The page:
In the first part of this study, in order to analyze the performance of the Flower Pollination Algorithms, several LLE parameter estimation problems were solved using both local composition models and closure equations. In this stage, results showed that the predictions of UNIQUAC with closure equations offered the best performance for LLE prediction of tested ternary and quaternary systems. After that, the performanceof these stochastic methodswas compared,in terms of solution quality and computational efficiency, with previously applied metaheuristics such as Genetic Algorithm (GA), Simulated Annealing (SA), Harmony Search Algorithm (HAS) and Backtracking Search Optimization Algorithm (BSOA).In summary, our results show that Flower Pollination Algorithms may offer a better performance to solve the LLE parameter identification problem using multicomponent mixtures involved in the food industrial sector.
2. PARAMETER IDENTIFICATION FOR LIQUID-LIQUID EQUILIBRIUM MODELING
2.1. Description of Activity Coefficient Thermodynamic Models
The parameter identification in non-linear thermodynamic models used for LLE prediction and calculation has been of great interest in the literature [8-11]. Overall, the parameter identification involves the determination of model parameters, which should represent satisfactorily certain properties or characteristics of the system under study. The parameter identification problem in phase equilibrium modeling deals with equations that are non-linear-in-the-parameters and, consequently, robust optimization techniques have to be applied in its resolution [1, 9]. In particular, local composition models are traditionally used as the thermodynamic framework for the prediction and estimation of physicochemical properties of food systems involving liquid phases. These models are flexible and attractive for correlating and calculating the thermodynamic properties of a variety of compounds that includepolar, non-polar and associating systems. NRTL (Non-Random Two-Liquid)  and UNIQUAC (Universal Quasi- Chemical)  are models widely used for calculating the activity coefficients in food products systems. For the case of a multicomponent system, the NRTL model  is given by
where c is the number of components in the mixture, αji>= αij>, T is given in Kelvin and xj> is the mole fraction of component j, respectively. The corresponding equations for the UNIQUAC model  are given below
where z = 10 and is the coordination number. These thermodynamic models have specific binary interactions parameters Aij for each component pair i and j of the multicomponent system. These parameters, in some way, characterize the energy of interaction between molecules i and j. Therefore, the identification of these parameters is necessary for thermodynamic calculations in theprocess system engineering involving liquid phases. The optimization procedure used in this study for solving the parameter identification problem in NRTL and UNIQUAC models is reported in the following section.
2.2. Optimization Problem for the Parameter Identification in NRTL and UNIQUAC Models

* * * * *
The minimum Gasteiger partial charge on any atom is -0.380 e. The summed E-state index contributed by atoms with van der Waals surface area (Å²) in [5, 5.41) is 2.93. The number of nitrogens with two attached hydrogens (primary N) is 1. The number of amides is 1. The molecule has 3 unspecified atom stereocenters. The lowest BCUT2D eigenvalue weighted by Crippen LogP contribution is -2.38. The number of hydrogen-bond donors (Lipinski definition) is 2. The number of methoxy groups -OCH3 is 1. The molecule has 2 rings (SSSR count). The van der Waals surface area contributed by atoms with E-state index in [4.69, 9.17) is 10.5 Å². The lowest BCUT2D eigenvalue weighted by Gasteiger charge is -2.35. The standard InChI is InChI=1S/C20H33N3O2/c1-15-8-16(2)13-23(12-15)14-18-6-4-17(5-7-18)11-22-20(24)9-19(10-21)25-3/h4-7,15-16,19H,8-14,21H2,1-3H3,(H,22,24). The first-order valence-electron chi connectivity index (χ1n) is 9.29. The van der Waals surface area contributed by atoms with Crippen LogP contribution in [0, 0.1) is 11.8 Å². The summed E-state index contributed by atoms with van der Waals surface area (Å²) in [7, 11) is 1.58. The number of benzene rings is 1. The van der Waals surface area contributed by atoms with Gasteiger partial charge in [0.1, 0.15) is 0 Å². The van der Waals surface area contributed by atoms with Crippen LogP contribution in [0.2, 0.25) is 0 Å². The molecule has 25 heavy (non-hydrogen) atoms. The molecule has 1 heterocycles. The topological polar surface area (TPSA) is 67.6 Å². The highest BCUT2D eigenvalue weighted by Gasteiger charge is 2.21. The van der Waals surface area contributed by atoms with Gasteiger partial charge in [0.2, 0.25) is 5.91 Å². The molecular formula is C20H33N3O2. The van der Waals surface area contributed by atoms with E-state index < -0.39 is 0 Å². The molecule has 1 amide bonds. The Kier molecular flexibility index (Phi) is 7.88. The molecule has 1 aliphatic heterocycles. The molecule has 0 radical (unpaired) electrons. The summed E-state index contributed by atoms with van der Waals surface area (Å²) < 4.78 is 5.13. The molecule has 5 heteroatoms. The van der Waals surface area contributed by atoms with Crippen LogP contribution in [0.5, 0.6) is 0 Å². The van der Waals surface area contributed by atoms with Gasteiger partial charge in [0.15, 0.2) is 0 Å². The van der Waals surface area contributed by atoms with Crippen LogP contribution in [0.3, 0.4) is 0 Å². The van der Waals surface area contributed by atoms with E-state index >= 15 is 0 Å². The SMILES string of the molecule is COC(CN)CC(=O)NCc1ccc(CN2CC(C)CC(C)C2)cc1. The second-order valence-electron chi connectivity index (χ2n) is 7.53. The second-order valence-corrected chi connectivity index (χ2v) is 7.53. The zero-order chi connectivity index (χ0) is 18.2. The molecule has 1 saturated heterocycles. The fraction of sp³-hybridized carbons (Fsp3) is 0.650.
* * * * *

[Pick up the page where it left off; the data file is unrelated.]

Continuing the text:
In this study, the LLE experimental data of several food products systems were used to determine the NRTL and UNIQUAC parameters using Flower Pollination Algorithms. Note that the parameter identification in local composition models is usually performed using LLE experimental data via the minimization of a suitable objective function. Herein, it is important to remark that the selection of the objective function used for the parameter identification influences both correlation and prediction results of thermodynamic models. According to literature [8-11], the objective function based on the isoactivity criterion for LLE suffers from the disadvantage that there is no a guarantee for representing accurately the experimental phase equilibrium compositions. Therefore, objective functions defined in terms of LLE concentrations (i.e., experimental tie-lines) are more proper for parameter identification in thermodynamic models. Based on these facts, the next objective function has been used for LLE data modeling 
where m is the number of experimental tie-lines used in the correlation procedure, xik(j) is the mole fraction of component i at liquid phase j at tie line k, wik is the weight associated with component i in phase j at tie line k, while cal and exp denote calculated and experimental values, respectively. This objective function, with unit weights wik, has been used for LLE modeling of food products systems. The calculation of the tie-lines using the activity coefficient models was performed with a flash calculation-based method .
In particular, Flower Pollination Algorithms have been employed for the minimization of equation (11) using the interaction parameters Aij> as decision variables. However, these binary interaction parameters not only affect the results of LLE modeling, but also they have an impact on the optimization procedure (i.e., constrained or unconstrained) that is employed for the parameter identification. In this study, the performance of FPA and MFPA has been tested with and without the application of closure equations  including its effect on results of LLE parameter estimation using an unconstrained problem formulation. The closure equation describes a linear relationship between the binary interaction parameters of local composition models for multicomponent mixtures and it is given by